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H3167 Box kite, single cell, cotton / wood / string / metal, made by Lawrence Hargrave, Woollahra Point, New South Wales, Australia, 1909. Click to enlarge.

Box kite designed by Lawrence Hargrave

Designed
The Museum of Applied Arts and Sciences holds the largest collection of material internationally of the aviation pioneer, Lawrence Hargrave. While no single individual can be attributed to the invention of the aeroplane, Hargrave belonged to an elite body of scientists and researchers (along with Octave Chanute, Otto Lilienthal and Percy Sinclair Pilcher) whose experiments and inventions paved the way for the first powered, controlled flight achieved by the Wright Brothers on December 17, …

Summary

Object No.

H3167

Object Statement

Box kite, single cell, cotton / wood / string / metal, made by Lawrence Hargrave, Woollahra Point, New South Wales, Australia, 1909

Physical Description

Rectangular, single cell box kite with wooden frame and covered with brown cotton. The kite has internal wooden supports in cross formation. The cotton cover has curved wooden ribs, three on the top and three on the bottom. There are metal rings on the inside centre strut. Several tears in the cotton have been hand stitched.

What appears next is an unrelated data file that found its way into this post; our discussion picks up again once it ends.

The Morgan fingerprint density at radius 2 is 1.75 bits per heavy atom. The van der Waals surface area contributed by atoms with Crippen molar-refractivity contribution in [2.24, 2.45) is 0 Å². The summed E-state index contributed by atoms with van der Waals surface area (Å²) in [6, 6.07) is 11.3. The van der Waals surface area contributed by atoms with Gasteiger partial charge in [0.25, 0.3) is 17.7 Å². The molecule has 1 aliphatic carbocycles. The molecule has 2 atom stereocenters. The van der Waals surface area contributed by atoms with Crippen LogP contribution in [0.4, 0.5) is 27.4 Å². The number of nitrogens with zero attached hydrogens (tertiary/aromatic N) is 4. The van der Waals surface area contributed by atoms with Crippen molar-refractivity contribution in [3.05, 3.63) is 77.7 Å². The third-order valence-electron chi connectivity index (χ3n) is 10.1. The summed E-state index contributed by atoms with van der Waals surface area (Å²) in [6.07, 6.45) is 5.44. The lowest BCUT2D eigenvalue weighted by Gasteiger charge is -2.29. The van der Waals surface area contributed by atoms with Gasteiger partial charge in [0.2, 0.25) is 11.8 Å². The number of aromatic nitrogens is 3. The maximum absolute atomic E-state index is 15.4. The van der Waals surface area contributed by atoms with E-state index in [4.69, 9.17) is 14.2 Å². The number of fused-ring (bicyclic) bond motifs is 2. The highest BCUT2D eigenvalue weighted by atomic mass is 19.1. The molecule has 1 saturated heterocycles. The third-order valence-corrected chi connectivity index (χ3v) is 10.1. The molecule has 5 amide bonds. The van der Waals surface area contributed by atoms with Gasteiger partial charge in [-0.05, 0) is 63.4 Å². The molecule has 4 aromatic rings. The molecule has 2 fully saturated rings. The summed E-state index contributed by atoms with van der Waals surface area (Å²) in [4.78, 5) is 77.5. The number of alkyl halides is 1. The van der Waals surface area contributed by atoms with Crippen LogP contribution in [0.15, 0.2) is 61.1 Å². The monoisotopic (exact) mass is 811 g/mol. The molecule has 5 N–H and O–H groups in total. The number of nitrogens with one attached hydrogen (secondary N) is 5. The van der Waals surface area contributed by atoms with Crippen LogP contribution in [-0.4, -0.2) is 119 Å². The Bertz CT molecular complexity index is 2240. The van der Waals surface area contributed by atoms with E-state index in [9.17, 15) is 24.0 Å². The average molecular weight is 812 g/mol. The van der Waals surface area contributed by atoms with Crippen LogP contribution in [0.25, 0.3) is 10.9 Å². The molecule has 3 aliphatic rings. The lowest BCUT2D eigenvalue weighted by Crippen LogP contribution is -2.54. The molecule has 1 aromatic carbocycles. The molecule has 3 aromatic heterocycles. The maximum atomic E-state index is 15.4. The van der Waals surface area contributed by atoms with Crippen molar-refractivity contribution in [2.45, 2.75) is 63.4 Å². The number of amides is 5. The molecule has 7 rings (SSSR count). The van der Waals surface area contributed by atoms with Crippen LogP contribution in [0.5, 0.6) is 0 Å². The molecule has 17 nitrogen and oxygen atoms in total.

Specifications:
Aspect ratio: 2.2
Length: 25"
Span: 56"
Height: 15"
Area: 19.35
Weight: 2.156 lbs

Marks

None

Dimensions

Width

1433 mm

Depth

525 mm

Production

Notes

This box kite was designed and produced by Lawrence Hargrave at Woollahra Point, New South Wales, Australia on August 2, 1909.

History

Notes

Lawrence Hargrave believed that kites with reverse curves provided ideal supporting surfaces. As with this particular example, Hargrave used a single cell with a reverse curve to obtain both lateral and longitudinal stability. However, as is the case with another reverse curve kite like this which he made (also in August, 1909), Hargrave did not try his idea in flight.

The second of four children of John Fletcher and Ann, Lawrence Hargrave was born at Greenwich, London on January 29, 1850. In 1856, Lawrence's father, eldest brother Ralph and uncle Edward emigrated to Australia in what appears to be a consensual marital separation between John and Ann. They were bound for Sydney to join a third brother of John and Edward, who was a member of the Legislative Assembly for New England (named Richard), while Ann, Lawrence and her two other children, Alice and Gilbert, stayed in Kent, England.